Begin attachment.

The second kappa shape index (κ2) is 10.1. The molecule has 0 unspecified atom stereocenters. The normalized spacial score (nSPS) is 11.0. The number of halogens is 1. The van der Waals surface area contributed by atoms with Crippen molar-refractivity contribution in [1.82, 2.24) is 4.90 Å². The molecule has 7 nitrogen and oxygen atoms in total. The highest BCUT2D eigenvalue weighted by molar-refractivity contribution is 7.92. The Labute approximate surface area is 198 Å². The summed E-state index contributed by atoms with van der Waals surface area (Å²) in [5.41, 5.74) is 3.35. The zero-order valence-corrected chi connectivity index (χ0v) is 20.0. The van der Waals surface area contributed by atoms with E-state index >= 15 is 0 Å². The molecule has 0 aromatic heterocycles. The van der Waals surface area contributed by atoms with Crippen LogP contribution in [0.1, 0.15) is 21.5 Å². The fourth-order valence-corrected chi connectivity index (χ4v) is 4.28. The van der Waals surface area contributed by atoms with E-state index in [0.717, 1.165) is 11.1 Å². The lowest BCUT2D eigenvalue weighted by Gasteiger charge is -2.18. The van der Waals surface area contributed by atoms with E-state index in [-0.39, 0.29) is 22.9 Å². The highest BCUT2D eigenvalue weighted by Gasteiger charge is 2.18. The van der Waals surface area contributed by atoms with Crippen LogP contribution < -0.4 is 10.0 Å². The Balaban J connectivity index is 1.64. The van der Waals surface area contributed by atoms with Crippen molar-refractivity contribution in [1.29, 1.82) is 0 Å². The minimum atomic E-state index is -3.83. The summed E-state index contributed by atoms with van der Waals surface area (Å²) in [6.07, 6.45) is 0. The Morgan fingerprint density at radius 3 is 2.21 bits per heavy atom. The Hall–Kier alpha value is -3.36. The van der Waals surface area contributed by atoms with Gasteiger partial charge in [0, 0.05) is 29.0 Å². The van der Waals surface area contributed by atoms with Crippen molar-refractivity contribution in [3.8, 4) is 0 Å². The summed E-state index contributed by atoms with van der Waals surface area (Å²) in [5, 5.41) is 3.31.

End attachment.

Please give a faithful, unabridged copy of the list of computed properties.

The second kappa shape index (κ2) is 10.1. The molecule has 0 unspecified atom stereocenters. The normalized spacial score (nSPS) is 11.0. The number of halogens is 1. The van der Waals surface area contributed by atoms with Crippen molar-refractivity contribution in [1.82, 2.24) is 4.90 Å². The molecule has 7 nitrogen and oxygen atoms in total. The highest BCUT2D eigenvalue weighted by molar-refractivity contribution is 7.92. The Labute approximate surface area is 198 Å². The summed E-state index contributed by atoms with van der Waals surface area (Å²) in [5.41, 5.74) is 3.35. The zero-order valence-corrected chi connectivity index (χ0v) is 20.0. The van der Waals surface area contributed by atoms with E-state index >= 15 is 0 Å². The molecule has 0 aromatic heterocycles. The van der Waals surface area contributed by atoms with Crippen LogP contribution in [0.1, 0.15) is 21.5 Å². The fourth-order valence-corrected chi connectivity index (χ4v) is 4.28. The van der Waals surface area contributed by atoms with E-state index in [0.717, 1.165) is 11.1 Å². The lowest BCUT2D eigenvalue weighted by Gasteiger charge is -2.18. The van der Waals surface area contributed by atoms with E-state index in [-0.39, 0.29) is 22.9 Å². The highest BCUT2D eigenvalue weighted by Gasteiger charge is 2.18. The van der Waals surface area contributed by atoms with Crippen LogP contribution < -0.4 is 10.0 Å². The Balaban J connectivity index is 1.64. The van der Waals surface area contributed by atoms with Crippen molar-refractivity contribution in [1.29, 1.82) is 0 Å². The minimum atomic E-state index is -3.83. The summed E-state index contributed by atoms with van der Waals surface area (Å²) in [6.07, 6.45) is 0. The Morgan fingerprint density at radius 3 is 2.21 bits per heavy atom. The Hall–Kier alpha value is -3.36. The van der Waals surface area contributed by atoms with Gasteiger partial charge in [0, 0.05) is 29.0 Å². The van der Waals surface area contributed by atoms with Crippen molar-refractivity contribution in [3.8, 4) is 0 Å². The summed E-state index contributed by atoms with van der Waals surface area (Å²) in [5, 5.41) is 3.31.